The U.S. unemployment rate rose to 14.7% — the highest since 1948 — in April, a few months after the first coronavirus diagnosis in the country. Also that month, the International Labour Organization estimated that 1.6 billion workers worldwide (almost half the global workforce) were “in immediate danger of having their livelihoods destroyed.”

The pandemic is hitting people hard. But it’s also exacerbating existing inequalities, widening income gaps between white workers and workers of color, for example, and highlighting the educational needs of workers.

“Even before the pandemic,” says Rachel Carlson, chief executive officer and co-founder of Guild Education, “the world’s largest employers were asking us to develop education solutions that could create pathways to economic mobility for their workforce.” They were also looking for “ethical offboarding practices, as they implemented technologies that transformed their workforce needs — and planned for the eventuality of a recession.”

Integrating Training Into Outplacement

To meet these demands, Guild Education began a partnership with Entangled, a “product studio” working on an “outskilling” platform, which integrated training into the outplacement process, Carlson says. This collaboration aimed at training displaced workers for new careers using Entangled’s platform, a marketplace “backed by employers that wanted to hire.”

Shortly before announcing this acquisition, Guild announced the launch of Next Chapter, a product that enables displaced workers to prepare for new jobs in industries seeing an increased demand. Guild built the product in partnership with Entangled, whose jobs marketplace enables employers joining Next Chapter to provide displaced workers with reskilling and coaching.

A Heightened Sense of Urgency

No one enjoys laying off or furloughing employees, particularly in the large numbers many employers have had to cut due to COVID-19. Not only are workers looking for new opportunities, but organizations are looking for ways to support employees they’ve had to let go.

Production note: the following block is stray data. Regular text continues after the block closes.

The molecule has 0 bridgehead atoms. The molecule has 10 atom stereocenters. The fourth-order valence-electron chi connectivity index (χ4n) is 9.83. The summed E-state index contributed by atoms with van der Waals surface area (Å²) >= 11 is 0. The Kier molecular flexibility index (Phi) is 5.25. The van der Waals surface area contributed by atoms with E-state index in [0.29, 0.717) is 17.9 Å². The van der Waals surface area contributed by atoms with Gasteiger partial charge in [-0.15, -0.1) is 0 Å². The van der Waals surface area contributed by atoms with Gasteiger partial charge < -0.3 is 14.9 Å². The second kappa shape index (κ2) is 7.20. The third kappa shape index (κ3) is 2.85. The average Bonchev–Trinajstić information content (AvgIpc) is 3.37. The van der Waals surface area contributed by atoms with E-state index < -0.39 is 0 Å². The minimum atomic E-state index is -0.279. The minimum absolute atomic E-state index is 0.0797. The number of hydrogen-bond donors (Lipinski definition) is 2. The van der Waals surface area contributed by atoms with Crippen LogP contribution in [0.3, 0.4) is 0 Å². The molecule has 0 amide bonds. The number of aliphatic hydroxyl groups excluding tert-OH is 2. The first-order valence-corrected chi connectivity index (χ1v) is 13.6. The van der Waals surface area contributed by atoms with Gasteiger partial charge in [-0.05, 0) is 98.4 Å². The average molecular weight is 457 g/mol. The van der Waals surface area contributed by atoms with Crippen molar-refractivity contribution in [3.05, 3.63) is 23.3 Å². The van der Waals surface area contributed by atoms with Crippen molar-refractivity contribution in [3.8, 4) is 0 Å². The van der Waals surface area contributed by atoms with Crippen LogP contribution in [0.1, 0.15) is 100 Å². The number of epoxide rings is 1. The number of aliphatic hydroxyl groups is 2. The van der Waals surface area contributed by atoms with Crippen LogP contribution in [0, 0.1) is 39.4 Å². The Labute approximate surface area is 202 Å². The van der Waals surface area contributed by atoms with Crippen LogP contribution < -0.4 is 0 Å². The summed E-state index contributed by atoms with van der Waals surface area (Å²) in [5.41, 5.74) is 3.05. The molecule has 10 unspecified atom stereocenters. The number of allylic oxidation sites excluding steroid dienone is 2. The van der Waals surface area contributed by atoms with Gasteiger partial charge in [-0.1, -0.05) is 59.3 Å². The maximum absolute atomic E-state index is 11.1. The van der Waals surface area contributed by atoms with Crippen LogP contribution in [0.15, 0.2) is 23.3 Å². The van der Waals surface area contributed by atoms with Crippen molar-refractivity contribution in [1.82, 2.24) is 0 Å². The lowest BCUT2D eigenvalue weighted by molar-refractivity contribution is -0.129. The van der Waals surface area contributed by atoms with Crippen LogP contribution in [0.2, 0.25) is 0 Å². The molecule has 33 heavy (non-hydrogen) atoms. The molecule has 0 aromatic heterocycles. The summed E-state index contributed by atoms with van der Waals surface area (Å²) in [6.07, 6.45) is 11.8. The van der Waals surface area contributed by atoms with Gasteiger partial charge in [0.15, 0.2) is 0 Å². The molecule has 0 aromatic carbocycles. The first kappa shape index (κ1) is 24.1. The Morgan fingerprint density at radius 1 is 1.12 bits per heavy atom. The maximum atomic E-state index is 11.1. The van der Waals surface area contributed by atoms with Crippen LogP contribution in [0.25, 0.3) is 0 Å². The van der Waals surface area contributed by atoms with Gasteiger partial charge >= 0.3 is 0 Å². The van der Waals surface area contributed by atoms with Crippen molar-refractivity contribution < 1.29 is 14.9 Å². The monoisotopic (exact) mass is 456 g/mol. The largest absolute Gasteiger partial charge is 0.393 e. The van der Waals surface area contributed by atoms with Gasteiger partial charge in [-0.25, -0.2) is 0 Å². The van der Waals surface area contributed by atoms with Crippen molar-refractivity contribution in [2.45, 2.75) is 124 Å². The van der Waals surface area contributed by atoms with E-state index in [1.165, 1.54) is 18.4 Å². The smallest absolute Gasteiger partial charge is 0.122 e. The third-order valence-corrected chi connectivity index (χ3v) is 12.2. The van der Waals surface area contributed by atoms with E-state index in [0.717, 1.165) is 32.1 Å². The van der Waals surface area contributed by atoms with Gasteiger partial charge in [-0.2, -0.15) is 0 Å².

“We continue to witness a tale of two labor markets,” Carlson says. “On one side, we see business leaders faced with unprecedented change and economic pressures that lead to laying off talent. But we’re still seeing employers that are grappling with huge talent needs [and] skills gaps and are actively working to attract and upskill their workforces.”

“That’s why we launched Next Chapter. It’s about helping laid off workers have access to not only the career services, but also the job training, that they need to have a chance at, not just surviving, but thriving, in this new economy.”

The New Normal

Even if we could return to the pre-pandemic “normal,” we shouldn’t want to, Carlson notes. “In a recent op-ed, [author and professor] Roxane Gay said that while ‘the rest of the world yearns to get back to normal, for Black people, normal is the very thing from which we yearn to be free.’ We’re taking that sentiment to heart … Our work can’t be about simply returning things to normal — for workers, for employers, it has to be about making things better than they were before.”

For both workers and employers, education can “unlock profound growth,” Carlson says. It provides employers with a “competitive advantage” and is also “a profound lever to address wage and economic inequality that continue to grow at alarming rates.” She cites research from McKinsey that found that workers without a bachelor’s degree are twice as vulnerable to job loss than workers with a college education. “Our focus is on addressing the immediate crisis, but it’s also about helping workers to build skills that will make them much more resilient in the future.”

COVID-19 has made upskilling even more important, not only for business success but for worker survival. “As rising unemployment magnifies economic inequality,” Carlson says, “employers have a heightened responsibility to proactively help workers of all ages, races and demographics gain access to training that can help them become resilient in the face of … the sort of catastrophic health, economic and social crisis we’re grappling with.”